Those who have come before


The Delta represents a “melting pot” of diverse cultures. And most of them got here by canoe.
Canoeing is the oldest form of water transportation on the Mississippi River-at least 2,000 years old! In the Quapaw tribal history, they arrived form the Ohio River Valley in canoes-that’s why the tribe became known as “The Downstream People.”

Native Americans
American Indians were among the first people to call this area home. The earliest date back to 9,500 B. C. Numerous Indian communities continued to live off these lands, until the early 1800s. The Cherokee, Osage, Quapaw, Tunica and Koroa Indians are among the most well-known area tribes.
European explorers
Hernando DeSoto was the first European documented to have crossed the Mississippi River.
When he got to the river he was met by an armada of American Indians, 2,500 strong.-all in dugout canoes.

Exploration of the Mississippi River
The Frenchmen Father Jacques Marquette and Louis Joliet traveled down the Mississippi as far as the Arkansas River in 1673. Another French explorer, Rene-Robert Cavelier, Sieur de La Salle, sailed down the river to its delta in 1682. When he got there, La Salle claimed the entire Mississippi region for France.

Immigrants in the Arkansas Delta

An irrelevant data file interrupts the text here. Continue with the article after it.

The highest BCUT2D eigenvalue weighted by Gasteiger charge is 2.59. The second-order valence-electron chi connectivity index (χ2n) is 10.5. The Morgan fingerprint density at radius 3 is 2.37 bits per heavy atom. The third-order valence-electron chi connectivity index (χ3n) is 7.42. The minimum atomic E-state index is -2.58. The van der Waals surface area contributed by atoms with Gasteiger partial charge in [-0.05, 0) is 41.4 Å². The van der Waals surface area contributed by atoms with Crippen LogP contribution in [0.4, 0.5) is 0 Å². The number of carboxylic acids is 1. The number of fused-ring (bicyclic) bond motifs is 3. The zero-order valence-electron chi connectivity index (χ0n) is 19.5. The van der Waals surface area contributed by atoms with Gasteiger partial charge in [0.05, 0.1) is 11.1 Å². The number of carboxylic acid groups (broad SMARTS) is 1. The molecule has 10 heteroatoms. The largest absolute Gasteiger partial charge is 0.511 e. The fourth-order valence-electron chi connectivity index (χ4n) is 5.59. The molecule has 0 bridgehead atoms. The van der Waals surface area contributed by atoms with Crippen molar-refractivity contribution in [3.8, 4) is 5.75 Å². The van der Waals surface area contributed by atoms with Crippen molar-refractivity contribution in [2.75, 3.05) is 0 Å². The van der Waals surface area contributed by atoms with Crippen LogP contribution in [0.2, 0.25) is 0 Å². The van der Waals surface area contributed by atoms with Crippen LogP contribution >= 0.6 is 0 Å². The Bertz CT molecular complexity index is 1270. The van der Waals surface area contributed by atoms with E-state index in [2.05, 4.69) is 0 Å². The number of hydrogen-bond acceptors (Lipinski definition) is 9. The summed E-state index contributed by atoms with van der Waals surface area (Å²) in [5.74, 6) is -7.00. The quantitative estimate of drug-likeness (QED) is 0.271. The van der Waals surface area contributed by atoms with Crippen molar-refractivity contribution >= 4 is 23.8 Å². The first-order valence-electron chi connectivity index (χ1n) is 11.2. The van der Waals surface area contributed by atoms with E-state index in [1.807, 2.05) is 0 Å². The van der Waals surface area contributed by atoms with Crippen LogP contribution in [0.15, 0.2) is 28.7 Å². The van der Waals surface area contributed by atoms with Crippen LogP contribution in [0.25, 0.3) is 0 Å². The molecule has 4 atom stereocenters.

Over the years, immigrants came to eastern Arkansas for many reasons. They relied heavily on the Mississippi River to get here and then later for work. Communities often emerged along the banks of the river, which provided a steady source of food and water.

People who help write chapters in the Delta’s remarkable story:
Irish, German, Swiss, Italian, Slovakian, Greek, Lebanese, Chinese, French, African Americans, Lydian

Fighting for control
The river’s coveted resources have sometimes been a source of contention. During the Civil War, for example, armies of the Confederate and Union States fought for control of the river. Helena was occupied by the Union Army from 1862-1865 and the Battle of Helena was fought on July 4, 1863, (the same day as Gettysburg and Vicksburg). There are 27 Civil War interpretive sites in Helena.
For more information, visit the Delta Cultural Center or go to

Last stop for the Sultana
In April 1865, with the Civil War over, Union prisoners of war were sent north from Vicksburg The Sultana, overloaded with passengers and suffering from a boiler crack, stopped briefly at Helena. This photo became the last record of the Sultana.
The next day an explosion tore the steamboat apart and, within minutes, the entire boat was in flames.

On Elm Street, Helena,
Official (Historical Marker Database)
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